Each month we’ll be shining the spotlight on a Silverline creator and sharing their secret origin story, learning what makes them tick, and giving you the scoop on how they came up in the comics world.
Up this time is Roland Mann, a comic book writer and editor who has worked for such titles as Cat & Mouse, Miss Fury, Planet of the Apes, Battletech…and for such companies as Aircel Comics, Adventure Comics, Eternity Comics, Caliber Press, Comico, and others…as well as his work for Silverline Comics, of course.
Now, without further ado, we present to you…
12 Questions with … Roland Mann
SILVERLINE: So, who are you and where do you hail from?
I’m Roland Mann. I was born in Memphis, Tennessee, and grew up in Mississippi. I often call Arkansas my home, because that’s where most of my people are. Anyone who knows me knows that I cheer for the University of Arkansas Razorbacks…that’s kinda in my blood.
SILVERLINE: What would you say it is you do here at Silverline?
I’m the co-founder (along with Steven Butler, who went on to a stellar career!), chief wrangler of getting things done, and writer of a bunch of things.
SILVERLINE: Where might Silverline readers have seen your work previously?
The first volume of Cat & Mouse saw print in 1989 under EFGraphics. It then moved to Aircel Comics (a division of Malibu) for the complete run. I wrote other comics for companies like Adventure (Planet of the Apes), Eternity (Battletech), Caliber (Krey), Comico (Vortex), Malibu (Arrow, Ex-Mutants), and even had an Ultraverse title (Eliminator). A lot of people know me for my editing time at Malibu, though, where I edited the Protectors line of comics as well as a bunch of Ultraverse comics.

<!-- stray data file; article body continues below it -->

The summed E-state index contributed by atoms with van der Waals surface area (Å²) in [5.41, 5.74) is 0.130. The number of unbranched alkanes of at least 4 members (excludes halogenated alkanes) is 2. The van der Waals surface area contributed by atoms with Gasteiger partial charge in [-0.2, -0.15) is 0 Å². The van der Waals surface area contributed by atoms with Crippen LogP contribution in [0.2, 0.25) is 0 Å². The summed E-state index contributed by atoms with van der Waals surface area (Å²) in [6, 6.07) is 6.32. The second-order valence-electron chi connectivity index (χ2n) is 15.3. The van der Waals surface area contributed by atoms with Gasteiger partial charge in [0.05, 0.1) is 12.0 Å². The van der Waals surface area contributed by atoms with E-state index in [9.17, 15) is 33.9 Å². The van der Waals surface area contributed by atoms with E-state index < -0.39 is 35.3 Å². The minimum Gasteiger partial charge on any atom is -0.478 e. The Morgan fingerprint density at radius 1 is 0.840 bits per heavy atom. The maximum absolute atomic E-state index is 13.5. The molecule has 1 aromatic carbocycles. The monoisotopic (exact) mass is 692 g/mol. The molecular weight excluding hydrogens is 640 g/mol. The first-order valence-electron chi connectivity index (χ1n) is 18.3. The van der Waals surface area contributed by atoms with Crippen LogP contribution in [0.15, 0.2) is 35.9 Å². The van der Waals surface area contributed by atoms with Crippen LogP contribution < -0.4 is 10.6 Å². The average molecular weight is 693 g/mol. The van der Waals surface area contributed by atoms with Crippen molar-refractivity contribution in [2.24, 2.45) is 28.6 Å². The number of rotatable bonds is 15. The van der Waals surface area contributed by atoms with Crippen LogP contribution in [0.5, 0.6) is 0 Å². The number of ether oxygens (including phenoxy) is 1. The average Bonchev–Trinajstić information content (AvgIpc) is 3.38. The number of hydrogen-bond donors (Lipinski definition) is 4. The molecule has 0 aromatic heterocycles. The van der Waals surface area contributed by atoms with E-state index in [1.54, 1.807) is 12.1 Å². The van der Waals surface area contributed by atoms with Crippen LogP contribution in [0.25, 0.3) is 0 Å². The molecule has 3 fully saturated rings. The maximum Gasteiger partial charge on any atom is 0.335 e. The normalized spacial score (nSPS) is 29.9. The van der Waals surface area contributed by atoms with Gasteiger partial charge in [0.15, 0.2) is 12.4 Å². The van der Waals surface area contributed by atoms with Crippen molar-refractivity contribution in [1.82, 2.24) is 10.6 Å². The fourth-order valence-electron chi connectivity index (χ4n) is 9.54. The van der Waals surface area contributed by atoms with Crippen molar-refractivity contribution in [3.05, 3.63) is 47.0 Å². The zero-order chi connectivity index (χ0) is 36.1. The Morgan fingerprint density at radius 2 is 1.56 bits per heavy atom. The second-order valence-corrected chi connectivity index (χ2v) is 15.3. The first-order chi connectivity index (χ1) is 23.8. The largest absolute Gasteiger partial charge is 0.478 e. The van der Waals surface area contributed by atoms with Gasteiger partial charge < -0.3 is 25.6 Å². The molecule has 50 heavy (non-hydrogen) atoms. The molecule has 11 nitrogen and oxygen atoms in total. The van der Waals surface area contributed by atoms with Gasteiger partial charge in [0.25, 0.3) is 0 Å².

SILVERLINE: When you’re not making great Silverline comics, what do you do in your spare time? What are your hobbies?
I don’t have a whole lot of spare time since re-launching Silverline as I teach creative writing at Full Sail University. I enjoy spending time with my family. My hobbies are mostly boring as I love to both read and write in my spare time. I’ve got three finished novels that I’m hoping to do something with some day. I’m a huge student of history and was a civil war reenactor for several years until I just couldn’t find the time to put in to it. While I still enjoy it, it isn’t very PC today.
SILVERLINE: Many creators at Silverline have been in the comics industry for years — what’s kept YOU plugging away at comics?
That’s a simple one: I love comics. I love the medium and what it can do. I love the art of the stories. Yeah. I love comics.
SILVERLINE: What was the first comic you remember reading that made you think, “Hey, I could do this!”
Cobra. It was an independent comic published by the guy who ran the local comic shop. It was the first time I ever met anyone who’d worked on a comic. I bought it. Read it and immediately thought “I could do this!”
SILVERLINE: What’s on your playlist? Who/what music do you listen to, and do you listen to it while you work?
I’m a metal/prog rock guy. I don’t really do a lot of variety. I pretty regularly listen to Neal Morse and Theocracy. There are others, of course, but these two always work their way to the top. Neal Morse puts out so much new music, he’s an inspiration to anyone who creates!
SILVERLINE: Who were some of your earliest influences on your writing ?
In comics, that’s easy: Stan Lee, Roy Thomas, and Steve Englehart. Otherwise, Ray Bradbury, Isaac Asimov, and Stephen Crane. It’s been a couple of years, but I read Red Badge of Courage every couple of years.
SILVERLINE: What was the first comic you ever worked on professionally?
Cat & Mouse #1, published by EFGraphics in 1989!
SILVERLINE: Can you still read that comic today without wincing?
I can. Oh sure, there are things I’d edit today. But while it was my first professional work, I’d been honing my craft of writing for several years.
SILVERLINE: What are some non-Silverline independent comics you would recommend to readers?
I think Elementals should be read by all. Scout is another favorite of mine. I also like Bone, Cerebus, Saga…and several others that I’m drawing blanks on right now.
SILVERLINE: If you could go back in time and give your younger self one piece of advice that would help them better navigate the comics industry, what would it be?
It isn’t enough just to learn how to write and tell stories, learn to navigate the business end of things and learn how to market. You can write the greatest story in the world, but if no one knows about it, you’ll only hear good things from your friends and your mama.
SILVERLINE: After you die, would you rather your memory be memorialized with an overpass or a parking lot?
An overpass. I like the idea of high-fiving everyone as they pass by!